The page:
A political event hosted by “Broad City” star Ilana Glazer was canceled after the messages were found. A video posted to Instagram shows Glazer addressing a crowd. Glazer was scheduled to moderate a talk with a journalist and state senate candidates, including Andrew Gounardes.

    Gounardes told News 4 he had been "incredibly excited" to appear on Glazer's series and to work alongside State Senate candidate Jim Gaughran and Amy Goodman of "Democracy Now!" to talk about the importance of the election.

    "Hate speech and anti-Semitic graffiti have no place in New York State. I am outraged that cowards would make threats and deface property to spread their hate," he said in a statement. "I am proud to stand with my brothers and sisters in the Jewish community and all religious affiliations because we are all Americans and all New Yorkers."

    Neighborhoods in the borough have been the targets of anti-Semitic acts in recent weeks. Several days ago, swastikas were found in Brooklyn Heights and last month a man was charged with assault as a hate crime in a beating of a Jewish man in the middle of a Borough Park street.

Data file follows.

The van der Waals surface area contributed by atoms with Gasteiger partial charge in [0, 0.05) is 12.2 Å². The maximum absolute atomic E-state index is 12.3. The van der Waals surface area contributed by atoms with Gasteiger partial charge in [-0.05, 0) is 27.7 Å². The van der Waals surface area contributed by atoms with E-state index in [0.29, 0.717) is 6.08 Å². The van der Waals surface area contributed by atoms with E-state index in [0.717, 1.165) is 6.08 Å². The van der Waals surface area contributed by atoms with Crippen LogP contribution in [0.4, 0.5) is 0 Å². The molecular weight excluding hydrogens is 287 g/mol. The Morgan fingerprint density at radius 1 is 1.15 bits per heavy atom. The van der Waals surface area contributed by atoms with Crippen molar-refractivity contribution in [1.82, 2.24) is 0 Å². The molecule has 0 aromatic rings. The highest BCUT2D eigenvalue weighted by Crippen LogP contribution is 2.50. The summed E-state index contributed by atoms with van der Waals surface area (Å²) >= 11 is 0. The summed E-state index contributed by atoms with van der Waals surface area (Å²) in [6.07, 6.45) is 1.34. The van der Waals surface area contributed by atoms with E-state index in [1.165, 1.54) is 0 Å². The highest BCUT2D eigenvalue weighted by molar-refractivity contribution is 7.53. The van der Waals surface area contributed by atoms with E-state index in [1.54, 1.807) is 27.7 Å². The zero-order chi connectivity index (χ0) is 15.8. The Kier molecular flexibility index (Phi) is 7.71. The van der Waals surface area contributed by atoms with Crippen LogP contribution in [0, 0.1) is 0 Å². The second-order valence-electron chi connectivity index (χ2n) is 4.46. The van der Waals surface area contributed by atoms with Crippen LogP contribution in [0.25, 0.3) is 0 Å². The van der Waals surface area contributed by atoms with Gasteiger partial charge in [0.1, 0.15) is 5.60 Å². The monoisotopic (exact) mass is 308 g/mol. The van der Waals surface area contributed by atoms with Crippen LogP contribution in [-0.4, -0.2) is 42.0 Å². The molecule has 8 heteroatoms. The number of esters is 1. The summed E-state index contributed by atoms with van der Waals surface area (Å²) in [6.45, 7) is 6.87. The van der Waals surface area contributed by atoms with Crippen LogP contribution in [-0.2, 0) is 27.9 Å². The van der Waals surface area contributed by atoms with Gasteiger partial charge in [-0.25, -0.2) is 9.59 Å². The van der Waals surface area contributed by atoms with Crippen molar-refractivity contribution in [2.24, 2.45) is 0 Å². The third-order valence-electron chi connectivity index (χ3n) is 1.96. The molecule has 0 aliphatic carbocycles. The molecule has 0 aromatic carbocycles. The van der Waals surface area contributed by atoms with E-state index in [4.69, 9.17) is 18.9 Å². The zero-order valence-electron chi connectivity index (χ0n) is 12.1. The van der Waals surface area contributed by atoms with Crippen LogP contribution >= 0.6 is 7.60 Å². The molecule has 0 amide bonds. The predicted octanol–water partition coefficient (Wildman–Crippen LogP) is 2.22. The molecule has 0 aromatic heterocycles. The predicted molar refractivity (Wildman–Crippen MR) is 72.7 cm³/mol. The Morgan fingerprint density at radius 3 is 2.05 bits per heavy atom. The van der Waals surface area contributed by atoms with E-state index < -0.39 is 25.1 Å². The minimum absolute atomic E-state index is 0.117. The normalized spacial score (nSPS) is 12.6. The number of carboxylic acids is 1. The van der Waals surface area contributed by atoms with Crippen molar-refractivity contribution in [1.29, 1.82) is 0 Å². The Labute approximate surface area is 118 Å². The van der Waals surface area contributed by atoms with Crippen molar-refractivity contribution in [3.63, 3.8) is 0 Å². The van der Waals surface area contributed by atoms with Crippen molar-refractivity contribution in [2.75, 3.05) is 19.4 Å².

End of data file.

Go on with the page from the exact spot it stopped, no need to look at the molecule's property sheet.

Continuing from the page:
A Hate Crimes Unit is investigating.

    Acts of hate against Jews have also been on the rise across the country. In February, the Anti-Defamation League reported that the number of anti-Semitic incidents against Jewish institutions rose nearly 60 percent last year over 2016, the largest single-year increase on record.

    Photo Credit: News 4
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    The FBI has confirmed a sighting of a suspected sexual predator wanted in the armed sexual assault of a woman in her West Los Angeles home.